- Why was the assessment done?
Under the 1996 Amendments to the federal Safe Drinking Water Act, the NH Department of Environmental Services (DES) is required by the US EPA to assess every source of public drinking water for its relative susceptibility to contaminants regulated by the Act. This assessment is based on the results of the most recent sanitary survey performed at this system and a land use inventory within 500 feet of the well(s). It describes susceptibility based on water quality and wellhead information and the type, density, and location of land uses that could represent a risk to the well(s) if contaminants often associated with these land uses are inappropriately released to the environment. Factors that are ranked "relatively susceptible" generally increase the risk of drinking water contamination.
- How were land uses identified?
Land uses shown on the map from Part 3 are characterized as potential or known contamination sources. Known contamination sources are sites where contaminants are known to have been released onto or into the ground. Potential contamination sources are facilities that typically use large quantities of regulated substances. Many of the land uses are regulated by DES and were already in a DES database and the DES Geographic Information System. Others were identified by driving through the area that surrounds the well(s). Although the most current land use information was used to rank the susceptibility factors in Part 1, it should be noted that the ranking and maps could contain errors and should be reviewed carefully by the user of this information.
- Will the potential contamination sources shown on the attached map contaminate my source?
Potential contamination sources are facilities that typically use, produce, handle, or store contaminants of concern, which, if improperly managed, could find their way to a source of public drinking water. It is important to understand that a release may never occur from a potential contamination source provided it is using good management practices. Many potential contamination sources are regulated at the federal level, the state level, or both to reduce the risk of a release. There are a number of methods that water systems can use to work cooperatively with potential contamination sources. A brochure is available outlining protection options for transient systems.
- What do the "low susceptibility" and "relatively susceptible" rankings mean?
Under the assessments, an in-depth, site-specific investigation of every land use in the protection area was not possible. Instead, DES used its Geographic Information System coupled with a windshield survey and its records of each source of public drinking water to derive the rankings. Each of the nine factors evaluated for the assessment (see Part 1) is ranked "low susceptibility" or "relatively susceptible." Generally, a "low susceptibility" ranking means that a given type of potential contamination source is not present within 500 feet of the well, that the most recent sanitary survey found no ongoing problems with well construction, or that DES's records indicate no current confirmed detections of contaminants that are likely to originate from human activity. Similarly, a "relatively susceptible" ranking means that a given type of known or potential contamination source is present within 500 feet of the well, that the most recent sanitary survey did find ongoing problems with well construction, or that DES's records do indicate current confirmed detections of contaminants. Part 1 also lists the number of factors that were ranked in each of these two categories.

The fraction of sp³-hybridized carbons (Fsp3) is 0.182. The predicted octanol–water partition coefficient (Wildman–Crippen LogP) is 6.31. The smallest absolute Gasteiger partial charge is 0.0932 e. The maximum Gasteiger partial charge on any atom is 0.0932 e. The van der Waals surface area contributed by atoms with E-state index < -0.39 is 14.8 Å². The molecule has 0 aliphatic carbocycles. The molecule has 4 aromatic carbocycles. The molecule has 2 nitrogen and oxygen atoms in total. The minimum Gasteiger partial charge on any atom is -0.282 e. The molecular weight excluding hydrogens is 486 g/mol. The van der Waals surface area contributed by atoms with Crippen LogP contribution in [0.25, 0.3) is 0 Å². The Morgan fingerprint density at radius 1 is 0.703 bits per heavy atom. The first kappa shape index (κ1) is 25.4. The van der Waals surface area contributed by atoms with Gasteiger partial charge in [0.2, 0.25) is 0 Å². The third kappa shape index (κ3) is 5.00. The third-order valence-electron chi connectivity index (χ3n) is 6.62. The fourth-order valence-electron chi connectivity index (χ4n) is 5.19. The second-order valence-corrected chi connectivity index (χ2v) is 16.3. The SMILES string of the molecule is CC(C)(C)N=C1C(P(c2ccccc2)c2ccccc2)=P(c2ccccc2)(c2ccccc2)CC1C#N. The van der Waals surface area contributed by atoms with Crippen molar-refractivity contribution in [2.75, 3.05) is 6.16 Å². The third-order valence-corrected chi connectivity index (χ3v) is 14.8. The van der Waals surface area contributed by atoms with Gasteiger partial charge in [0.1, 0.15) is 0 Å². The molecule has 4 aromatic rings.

- How should this assessment be used?
This assessment should be used to plan for improved protection of the well(s). DES strongly recommends that action be taken now to ensure that the "low susceptibility" factors remain low and the risk from "relatively susceptible" factors, if any, be minimized to the extent possible. It is important to remember that once contaminated, drinking water sources can be extremely expensive and sometimes technically impossible to clean up. Guidance for protecting this well is contained in a brochure for transient systems. Technical and financial assistance are available from DES to assist in the development and implementation of protection programs.
- If I have questions or want help protect drinking water whom should I contact?